FYI: I used both calamares & ubiquity installers, ubiquity being what Ubuntu-MATE uses; calamares being what Lubuntu used. To me the installer/flavor makes no difference; hey this windows 11 box has been re-installed since then too having been used with both; though the initial install is closest to what you're asking about (ie. when only windows existed on it) and that was months ago now. My 2c (having no knowledge about your specific box!).


It will work, but just make sure to regulate the times that windows updates so that it doesn't wreck your linux one unfortunate day.

I reccomend doing it on seperate disks.

I don't understand your reply. I wan to try again...please try to make your response as simple as possible, step by step would be ideal. Ok here it is again:
I've been struggling to make my new computer dual boot, win11 and Ubuntu Mate. I 've done this(win10 + Mate) at least 20 times in the past. But my method no longer works. The PC doesn't see the USB as a bootable device and just goes right to the hdd where it proceeds to load win11 (yes I changed boot order in BIOS).

I understand UEFI requires special treatment...so I even turned TPM off in Bios, no change. I am totally lost and have no idea what to do next. If I can't resolve this issue within a couple of weeks, I'll have to return the PC (which I 'd hate to do)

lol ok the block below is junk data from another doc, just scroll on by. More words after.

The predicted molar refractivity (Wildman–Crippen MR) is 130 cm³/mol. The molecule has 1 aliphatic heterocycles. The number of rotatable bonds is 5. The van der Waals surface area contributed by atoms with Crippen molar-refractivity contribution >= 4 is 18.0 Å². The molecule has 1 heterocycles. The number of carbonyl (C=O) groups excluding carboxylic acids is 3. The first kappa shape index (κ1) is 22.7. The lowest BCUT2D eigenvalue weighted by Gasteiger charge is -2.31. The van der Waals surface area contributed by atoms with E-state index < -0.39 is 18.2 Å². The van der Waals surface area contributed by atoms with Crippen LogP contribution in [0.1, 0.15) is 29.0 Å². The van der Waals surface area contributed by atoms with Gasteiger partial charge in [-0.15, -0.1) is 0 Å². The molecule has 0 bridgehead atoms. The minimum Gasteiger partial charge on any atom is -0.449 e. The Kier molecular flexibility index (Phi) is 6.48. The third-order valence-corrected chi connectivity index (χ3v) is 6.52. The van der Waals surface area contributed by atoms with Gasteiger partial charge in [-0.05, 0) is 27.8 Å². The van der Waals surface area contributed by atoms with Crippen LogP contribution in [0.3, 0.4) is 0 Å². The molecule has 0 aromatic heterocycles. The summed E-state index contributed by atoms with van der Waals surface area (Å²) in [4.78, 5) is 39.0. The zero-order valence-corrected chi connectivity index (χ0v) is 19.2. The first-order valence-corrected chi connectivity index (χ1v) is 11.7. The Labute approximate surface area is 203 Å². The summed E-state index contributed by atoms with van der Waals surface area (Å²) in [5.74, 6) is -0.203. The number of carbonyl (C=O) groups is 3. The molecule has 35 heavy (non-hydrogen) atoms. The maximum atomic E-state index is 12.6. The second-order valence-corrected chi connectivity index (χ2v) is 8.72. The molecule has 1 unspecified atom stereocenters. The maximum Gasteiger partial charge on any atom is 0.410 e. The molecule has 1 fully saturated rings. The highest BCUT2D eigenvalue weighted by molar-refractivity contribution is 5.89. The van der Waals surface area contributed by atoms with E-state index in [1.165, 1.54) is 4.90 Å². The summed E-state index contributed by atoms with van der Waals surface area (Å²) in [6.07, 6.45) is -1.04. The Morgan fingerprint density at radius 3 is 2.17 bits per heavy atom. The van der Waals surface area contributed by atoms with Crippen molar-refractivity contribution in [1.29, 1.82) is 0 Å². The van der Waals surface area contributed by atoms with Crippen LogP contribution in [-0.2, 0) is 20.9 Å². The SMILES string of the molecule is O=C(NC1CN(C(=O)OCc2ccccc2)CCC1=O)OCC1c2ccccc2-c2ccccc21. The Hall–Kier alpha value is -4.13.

I used Rufus from Win11 and it did write the OS to the usb. but the system just won't boot from it.

If anyone can help mw make this computer into dual boot, please talk to me! Thank for any responses.

I'm not sure I can provide more.

I used the 5 machines I purchased, all of which included Windows (10 or 11) for QA testing. The windows 11 device is now my primary box (my old primary box had its PSU die last year, and it was months before I finally replaced it).

As the boxes were new, I added some music files, some jpgs to the windows systems, so I had something there to confirm nothing was damaged (as well as confirming windows actually worked pre-install testing), but other than those files the systems were in effect untouched.